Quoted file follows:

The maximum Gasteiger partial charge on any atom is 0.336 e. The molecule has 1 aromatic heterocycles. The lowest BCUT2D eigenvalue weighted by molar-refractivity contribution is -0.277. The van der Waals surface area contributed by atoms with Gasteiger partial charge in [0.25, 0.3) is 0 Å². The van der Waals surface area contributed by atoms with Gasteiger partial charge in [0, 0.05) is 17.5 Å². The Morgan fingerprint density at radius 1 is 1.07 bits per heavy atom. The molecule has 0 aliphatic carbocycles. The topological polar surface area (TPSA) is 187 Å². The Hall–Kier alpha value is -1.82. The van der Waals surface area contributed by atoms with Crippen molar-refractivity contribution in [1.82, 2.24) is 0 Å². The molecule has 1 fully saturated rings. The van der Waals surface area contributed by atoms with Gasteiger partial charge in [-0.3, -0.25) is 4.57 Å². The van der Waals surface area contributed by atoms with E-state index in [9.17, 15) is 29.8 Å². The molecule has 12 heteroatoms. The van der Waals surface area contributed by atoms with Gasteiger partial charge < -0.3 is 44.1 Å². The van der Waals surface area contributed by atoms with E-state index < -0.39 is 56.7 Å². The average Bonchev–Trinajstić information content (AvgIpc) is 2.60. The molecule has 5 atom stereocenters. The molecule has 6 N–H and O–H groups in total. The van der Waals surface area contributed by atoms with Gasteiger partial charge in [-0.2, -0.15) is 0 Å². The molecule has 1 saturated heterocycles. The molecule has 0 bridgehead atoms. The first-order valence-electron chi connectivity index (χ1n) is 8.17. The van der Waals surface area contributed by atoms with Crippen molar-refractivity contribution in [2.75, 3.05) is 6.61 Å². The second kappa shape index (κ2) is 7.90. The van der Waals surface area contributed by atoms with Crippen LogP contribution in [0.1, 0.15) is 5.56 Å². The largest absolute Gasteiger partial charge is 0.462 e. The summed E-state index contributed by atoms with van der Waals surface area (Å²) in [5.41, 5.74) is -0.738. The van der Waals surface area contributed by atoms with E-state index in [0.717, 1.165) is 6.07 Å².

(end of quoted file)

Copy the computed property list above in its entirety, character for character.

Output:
The maximum Gasteiger partial charge on any atom is 0.336 e. The molecule has 1 aromatic heterocycles. The lowest BCUT2D eigenvalue weighted by molar-refractivity contribution is -0.277. The van der Waals surface area contributed by atoms with Gasteiger partial charge in [0.25, 0.3) is 0 Å². The van der Waals surface area contributed by atoms with Gasteiger partial charge in [0, 0.05) is 17.5 Å². The Morgan fingerprint density at radius 1 is 1.07 bits per heavy atom. The molecule has 0 aliphatic carbocycles. The topological polar surface area (TPSA) is 187 Å². The Hall–Kier alpha value is -1.82. The van der Waals surface area contributed by atoms with Crippen molar-refractivity contribution in [1.82, 2.24) is 0 Å². The molecule has 1 fully saturated rings. The van der Waals surface area contributed by atoms with Gasteiger partial charge in [-0.3, -0.25) is 4.57 Å². The van der Waals surface area contributed by atoms with E-state index in [9.17, 15) is 29.8 Å². The molecule has 12 heteroatoms. The van der Waals surface area contributed by atoms with Gasteiger partial charge < -0.3 is 44.1 Å². The van der Waals surface area contributed by atoms with E-state index < -0.39 is 56.7 Å². The average Bonchev–Trinajstić information content (AvgIpc) is 2.60. The molecule has 5 atom stereocenters. The molecule has 6 N–H and O–H groups in total. The van der Waals surface area contributed by atoms with Gasteiger partial charge in [-0.2, -0.15) is 0 Å². The molecule has 1 saturated heterocycles. The molecule has 0 bridgehead atoms. The first-order valence-electron chi connectivity index (χ1n) is 8.17. The van der Waals surface area contributed by atoms with Crippen molar-refractivity contribution in [2.75, 3.05) is 6.61 Å². The second kappa shape index (κ2) is 7.90. The van der Waals surface area contributed by atoms with Crippen LogP contribution in [0.1, 0.15) is 5.56 Å². The largest absolute Gasteiger partial charge is 0.462 e. The summed E-state index contributed by atoms with van der Waals surface area (Å²) in [5.41, 5.74) is -0.738. The van der Waals surface area contributed by atoms with E-state index in [0.717, 1.165) is 6.07 Å².